Unix OSes gain clustering features

Three leading Unix operating systems have recent upgrades for clustering and security.

Sun Solaris 9 embeds Sun Microsystems' SunOne application server for Java2 Enterprise Edition. Solaris 9's enhanced Network File System improves database performance, said Anil Gadre, vice president and general manager for Solaris. The OS incorporates a Lightweight Directory Access Protocol server and an enterprise firewall.

IBM Corp. has tweaked AIX 5L to improve handling of large chunks of data. And SGI's Irix 6.5 and a higher-security variant, Trusted Irix 6.5, have received certifications under the Common Criteria Evaluation and Validation Scheme of the National Information Assurance Partnership.

An integrated volume manager gives Solaris 9 a new capability for soft-disk partitioning, Gadre said. Another feature called Containers can allocate processors and memory among multiple tasks. Solaris 9 runs on up to 128 processors in a single system and on up to 576 CPUs in a cluster.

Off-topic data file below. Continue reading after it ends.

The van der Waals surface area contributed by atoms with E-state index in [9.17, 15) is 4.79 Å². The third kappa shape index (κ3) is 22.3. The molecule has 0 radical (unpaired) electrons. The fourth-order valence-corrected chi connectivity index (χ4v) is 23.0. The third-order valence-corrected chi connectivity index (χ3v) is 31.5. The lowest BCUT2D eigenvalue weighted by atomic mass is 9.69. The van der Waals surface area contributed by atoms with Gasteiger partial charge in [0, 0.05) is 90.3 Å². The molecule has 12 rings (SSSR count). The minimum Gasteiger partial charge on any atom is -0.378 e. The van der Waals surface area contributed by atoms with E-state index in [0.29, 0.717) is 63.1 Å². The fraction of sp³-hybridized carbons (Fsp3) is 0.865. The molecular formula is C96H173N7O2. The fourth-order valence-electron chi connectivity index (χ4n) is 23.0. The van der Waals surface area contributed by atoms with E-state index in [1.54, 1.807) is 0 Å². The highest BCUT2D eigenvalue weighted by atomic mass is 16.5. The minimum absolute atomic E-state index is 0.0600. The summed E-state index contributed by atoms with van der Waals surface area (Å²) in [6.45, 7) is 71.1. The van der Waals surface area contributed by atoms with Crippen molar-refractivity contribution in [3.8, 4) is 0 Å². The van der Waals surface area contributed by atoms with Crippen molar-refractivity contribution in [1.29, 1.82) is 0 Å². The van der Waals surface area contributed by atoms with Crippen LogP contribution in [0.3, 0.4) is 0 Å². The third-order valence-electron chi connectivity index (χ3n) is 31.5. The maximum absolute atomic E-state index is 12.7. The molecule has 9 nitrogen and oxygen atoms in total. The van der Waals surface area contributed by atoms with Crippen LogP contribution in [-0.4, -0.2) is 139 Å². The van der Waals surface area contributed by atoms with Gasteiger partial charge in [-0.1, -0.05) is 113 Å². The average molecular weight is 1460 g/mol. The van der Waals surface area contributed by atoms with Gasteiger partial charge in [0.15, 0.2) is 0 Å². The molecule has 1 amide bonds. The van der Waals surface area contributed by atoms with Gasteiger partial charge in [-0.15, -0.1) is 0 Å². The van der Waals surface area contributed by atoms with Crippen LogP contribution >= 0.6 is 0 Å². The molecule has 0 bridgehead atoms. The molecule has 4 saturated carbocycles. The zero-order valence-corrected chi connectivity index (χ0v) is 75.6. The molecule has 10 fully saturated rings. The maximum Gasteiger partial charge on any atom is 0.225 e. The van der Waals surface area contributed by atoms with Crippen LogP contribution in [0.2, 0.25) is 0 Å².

The upgrades to IBM AIX 5L exploit the IBM Power4 processor architecture introduced in the pSeries server line, said Mike Carroll, AIX marketing manager.

A new Technical Large Page feature transfers 16M chunks of data between applications and main memory, Carroll said. It works with the Scheduling Large Affinity function, which restricts workloads to a subset of CPUs within a multiprocessor system, and the Memory Affinity feature, which preferentially allocates memory closest to the processors handling the workload.

That assists bandwidth-intensive applications such as biochemical simulations and business intelligence systems, Carroll said.

IBM also offers a free toolbox for linking pSeries AIX platforms into a grid. The toolkit consists of open-source software developed by the Globus Project, a joint effort of Argonne National Laboratory and the University of Southern California.

Grids in harness

"The grid is a way of harnessing distributed computing power," Carroll said.

SGI's standard Irix 6.5.13 meets the Controlled Access Protection Profile of the Common Criteria program. CAPP corresponds to the B1 security level from the former Trust Technology Assessment Program's Orange Book standard, said Casey Schaufler, SGI's manager of trusted technology.

Trusted Irix 6.5.13 conforms to the more stringent Labeled Security Protection Profile, consistent with the Orange Book's C2 standard, Schaufler said.

The Navy's Fleet Numerical Meteorology and Oceanography Center in Monterey, Calif., has been using Trusted Irix for about a year, said Mike Clancy, the center's chief scientist and deputy technical director.

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